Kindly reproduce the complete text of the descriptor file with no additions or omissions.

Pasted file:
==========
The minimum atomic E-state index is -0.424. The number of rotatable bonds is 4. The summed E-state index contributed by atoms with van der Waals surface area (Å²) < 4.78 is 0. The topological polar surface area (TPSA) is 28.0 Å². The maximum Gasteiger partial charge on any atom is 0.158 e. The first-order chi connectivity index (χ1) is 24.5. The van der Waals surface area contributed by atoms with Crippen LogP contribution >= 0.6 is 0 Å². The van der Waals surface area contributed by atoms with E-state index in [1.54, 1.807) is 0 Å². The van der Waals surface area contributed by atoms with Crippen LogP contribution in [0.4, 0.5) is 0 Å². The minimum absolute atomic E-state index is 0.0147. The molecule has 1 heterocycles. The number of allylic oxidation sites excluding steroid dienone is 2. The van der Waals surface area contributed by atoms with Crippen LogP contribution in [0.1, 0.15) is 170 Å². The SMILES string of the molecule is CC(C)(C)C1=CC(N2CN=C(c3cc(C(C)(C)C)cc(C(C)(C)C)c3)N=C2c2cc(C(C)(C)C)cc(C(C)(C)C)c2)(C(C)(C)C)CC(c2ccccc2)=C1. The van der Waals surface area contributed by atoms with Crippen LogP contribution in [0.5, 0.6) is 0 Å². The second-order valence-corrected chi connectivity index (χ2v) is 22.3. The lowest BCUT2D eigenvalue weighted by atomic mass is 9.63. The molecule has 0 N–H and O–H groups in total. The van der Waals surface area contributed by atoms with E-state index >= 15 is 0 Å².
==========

The minimum atomic E-state index is -0.424. The number of rotatable bonds is 4. The summed E-state index contributed by atoms with van der Waals surface area (Å²) < 4.78 is 0. The topological polar surface area (TPSA) is 28.0 Å². The maximum Gasteiger partial charge on any atom is 0.158 e. The first-order chi connectivity index (χ1) is 24.5. The van der Waals surface area contributed by atoms with Crippen LogP contribution >= 0.6 is 0 Å². The van der Waals surface area contributed by atoms with E-state index in [1.54, 1.807) is 0 Å². The van der Waals surface area contributed by atoms with Crippen LogP contribution in [0.4, 0.5) is 0 Å². The minimum absolute atomic E-state index is 0.0147. The molecule has 1 heterocycles. The number of allylic oxidation sites excluding steroid dienone is 2. The van der Waals surface area contributed by atoms with Crippen LogP contribution in [0.1, 0.15) is 170 Å². The SMILES string of the molecule is CC(C)(C)C1=CC(N2CN=C(c3cc(C(C)(C)C)cc(C(C)(C)C)c3)N=C2c2cc(C(C)(C)C)cc(C(C)(C)C)c2)(C(C)(C)C)CC(c2ccccc2)=C1. The van der Waals surface area contributed by atoms with Crippen LogP contribution in [0.5, 0.6) is 0 Å². The second-order valence-corrected chi connectivity index (χ2v) is 22.3. The lowest BCUT2D eigenvalue weighted by atomic mass is 9.63. The molecule has 0 N–H and O–H groups in total. The van der Waals surface area contributed by atoms with E-state index >= 15 is 0 Å².